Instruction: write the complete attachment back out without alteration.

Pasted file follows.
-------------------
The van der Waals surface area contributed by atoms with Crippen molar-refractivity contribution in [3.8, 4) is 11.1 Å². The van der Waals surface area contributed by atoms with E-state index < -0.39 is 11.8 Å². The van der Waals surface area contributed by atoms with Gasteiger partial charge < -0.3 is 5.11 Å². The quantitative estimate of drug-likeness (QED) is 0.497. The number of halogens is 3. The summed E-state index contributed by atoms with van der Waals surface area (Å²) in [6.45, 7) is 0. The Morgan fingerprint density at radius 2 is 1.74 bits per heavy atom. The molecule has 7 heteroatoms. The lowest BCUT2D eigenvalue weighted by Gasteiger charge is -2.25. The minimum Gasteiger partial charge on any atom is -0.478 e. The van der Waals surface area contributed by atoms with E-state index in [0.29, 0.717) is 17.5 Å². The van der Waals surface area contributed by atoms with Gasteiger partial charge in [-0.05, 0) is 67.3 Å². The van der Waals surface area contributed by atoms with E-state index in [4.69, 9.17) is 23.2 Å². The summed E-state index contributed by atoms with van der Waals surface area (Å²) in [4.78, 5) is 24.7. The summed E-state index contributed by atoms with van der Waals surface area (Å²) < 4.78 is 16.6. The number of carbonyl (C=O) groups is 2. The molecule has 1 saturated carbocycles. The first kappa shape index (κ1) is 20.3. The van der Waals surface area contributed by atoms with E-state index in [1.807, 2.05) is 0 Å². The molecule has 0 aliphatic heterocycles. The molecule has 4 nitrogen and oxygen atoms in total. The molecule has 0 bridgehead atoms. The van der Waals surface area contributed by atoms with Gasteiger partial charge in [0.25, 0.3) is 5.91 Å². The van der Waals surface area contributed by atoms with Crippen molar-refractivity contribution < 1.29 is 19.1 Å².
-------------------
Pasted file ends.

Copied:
The van der Waals surface area contributed by atoms with Crippen molar-refractivity contribution in [3.8, 4) is 11.1 Å². The van der Waals surface area contributed by atoms with E-state index < -0.39 is 11.8 Å². The van der Waals surface area contributed by atoms with Gasteiger partial charge < -0.3 is 5.11 Å². The quantitative estimate of drug-likeness (QED) is 0.497. The number of halogens is 3. The summed E-state index contributed by atoms with van der Waals surface area (Å²) in [6.45, 7) is 0. The Morgan fingerprint density at radius 2 is 1.74 bits per heavy atom. The molecule has 7 heteroatoms. The lowest BCUT2D eigenvalue weighted by Gasteiger charge is -2.25. The minimum Gasteiger partial charge on any atom is -0.478 e. The van der Waals surface area contributed by atoms with E-state index in [0.29, 0.717) is 17.5 Å². The van der Waals surface area contributed by atoms with Gasteiger partial charge in [-0.05, 0) is 67.3 Å². The van der Waals surface area contributed by atoms with E-state index in [4.69, 9.17) is 23.2 Å². The summed E-state index contributed by atoms with van der Waals surface area (Å²) in [4.78, 5) is 24.7. The summed E-state index contributed by atoms with van der Waals surface area (Å²) < 4.78 is 16.6. The number of carbonyl (C=O) groups is 2. The molecule has 1 saturated carbocycles. The first kappa shape index (κ1) is 20.3. The van der Waals surface area contributed by atoms with E-state index in [1.807, 2.05) is 0 Å². The molecule has 0 aliphatic heterocycles. The molecule has 4 nitrogen and oxygen atoms in total. The molecule has 0 bridgehead atoms. The van der Waals surface area contributed by atoms with Gasteiger partial charge in [0.25, 0.3) is 5.91 Å². The van der Waals surface area contributed by atoms with Crippen molar-refractivity contribution < 1.29 is 19.1 Å².